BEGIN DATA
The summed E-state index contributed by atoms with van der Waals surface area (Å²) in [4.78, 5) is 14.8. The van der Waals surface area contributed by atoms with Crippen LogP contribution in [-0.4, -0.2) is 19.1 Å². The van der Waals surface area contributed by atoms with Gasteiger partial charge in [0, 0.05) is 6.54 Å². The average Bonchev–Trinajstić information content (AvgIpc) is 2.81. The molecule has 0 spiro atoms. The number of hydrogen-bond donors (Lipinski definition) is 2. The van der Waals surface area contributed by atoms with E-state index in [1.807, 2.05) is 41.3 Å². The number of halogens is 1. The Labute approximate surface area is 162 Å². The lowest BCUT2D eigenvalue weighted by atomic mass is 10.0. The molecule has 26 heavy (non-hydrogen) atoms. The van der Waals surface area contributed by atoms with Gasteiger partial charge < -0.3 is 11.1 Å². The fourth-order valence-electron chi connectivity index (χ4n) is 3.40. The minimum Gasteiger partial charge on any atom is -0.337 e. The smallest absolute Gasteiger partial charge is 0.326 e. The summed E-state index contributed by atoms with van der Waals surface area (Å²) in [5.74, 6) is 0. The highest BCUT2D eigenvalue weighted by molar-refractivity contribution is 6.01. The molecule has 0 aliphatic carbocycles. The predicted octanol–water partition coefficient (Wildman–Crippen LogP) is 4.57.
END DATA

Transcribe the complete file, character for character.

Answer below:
The summed E-state index contributed by atoms with van der Waals surface area (Å²) in [4.78, 5) is 14.8. The van der Waals surface area contributed by atoms with Crippen LogP contribution in [-0.4, -0.2) is 19.1 Å². The van der Waals surface area contributed by atoms with Gasteiger partial charge in [0, 0.05) is 6.54 Å². The average Bonchev–Trinajstić information content (AvgIpc) is 2.81. The molecule has 0 spiro atoms. The number of hydrogen-bond donors (Lipinski definition) is 2. The van der Waals surface area contributed by atoms with E-state index in [1.807, 2.05) is 41.3 Å². The number of halogens is 1. The Labute approximate surface area is 162 Å². The lowest BCUT2D eigenvalue weighted by atomic mass is 10.0. The molecule has 26 heavy (non-hydrogen) atoms. The van der Waals surface area contributed by atoms with Gasteiger partial charge < -0.3 is 11.1 Å². The fourth-order valence-electron chi connectivity index (χ4n) is 3.40. The minimum Gasteiger partial charge on any atom is -0.337 e. The smallest absolute Gasteiger partial charge is 0.326 e. The summed E-state index contributed by atoms with van der Waals surface area (Å²) in [5.74, 6) is 0. The highest BCUT2D eigenvalue weighted by molar-refractivity contribution is 6.01. The molecule has 0 aliphatic carbocycles. The predicted octanol–water partition coefficient (Wildman–Crippen LogP) is 4.57.